Seeing Quintuple: Hubble photographed Einstein's ring
Hubble's sensitivity and great resolution enable it to identify faint and distant gravitational lenses that ground-based telescopes are unable to detect. Hubble has took a stunning image of the Einstein Ring, which is billions of light-years away from Earth.The image depicts six brilliant light dots. They are forming a circle around a central pair with four of them. The seventh spot of light in the middle, according to Hubble data, is a rare fifth photograph of the distant quasar.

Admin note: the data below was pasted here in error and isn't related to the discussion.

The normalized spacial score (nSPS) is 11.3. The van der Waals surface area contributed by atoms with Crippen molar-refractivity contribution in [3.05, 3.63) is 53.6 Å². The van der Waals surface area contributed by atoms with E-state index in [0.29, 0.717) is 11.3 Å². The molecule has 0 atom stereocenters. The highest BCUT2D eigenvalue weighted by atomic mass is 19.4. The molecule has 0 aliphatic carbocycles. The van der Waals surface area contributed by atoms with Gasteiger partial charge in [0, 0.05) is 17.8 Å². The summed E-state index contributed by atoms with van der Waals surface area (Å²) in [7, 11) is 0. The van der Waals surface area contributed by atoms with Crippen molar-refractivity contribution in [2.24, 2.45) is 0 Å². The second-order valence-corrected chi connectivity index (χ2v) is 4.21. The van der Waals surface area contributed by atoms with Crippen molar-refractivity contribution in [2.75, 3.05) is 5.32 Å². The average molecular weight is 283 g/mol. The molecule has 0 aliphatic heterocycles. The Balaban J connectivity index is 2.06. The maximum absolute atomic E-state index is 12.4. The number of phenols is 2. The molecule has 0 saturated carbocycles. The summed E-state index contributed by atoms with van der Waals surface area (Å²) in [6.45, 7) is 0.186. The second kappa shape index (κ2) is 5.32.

Appearances can be deceiving at times. There are just three galaxies in the formation, rather than six. It is actually made up of two galaxies and one distant quasar.In this view, the central pair of galaxies are two distinct galaxies. The four bright points surrounding them, as well as the fainter one in the centre, are five different photographs of 2M1310-1714, a single quasar. The quasar is further distant from Earth than the two galaxies.
Gravitational lensing is responsible for the Quintuple effect. Gravitational lensing happens when a big celestial body bends spacetime sufficiently to bend the path of light around it as if it were a lens.
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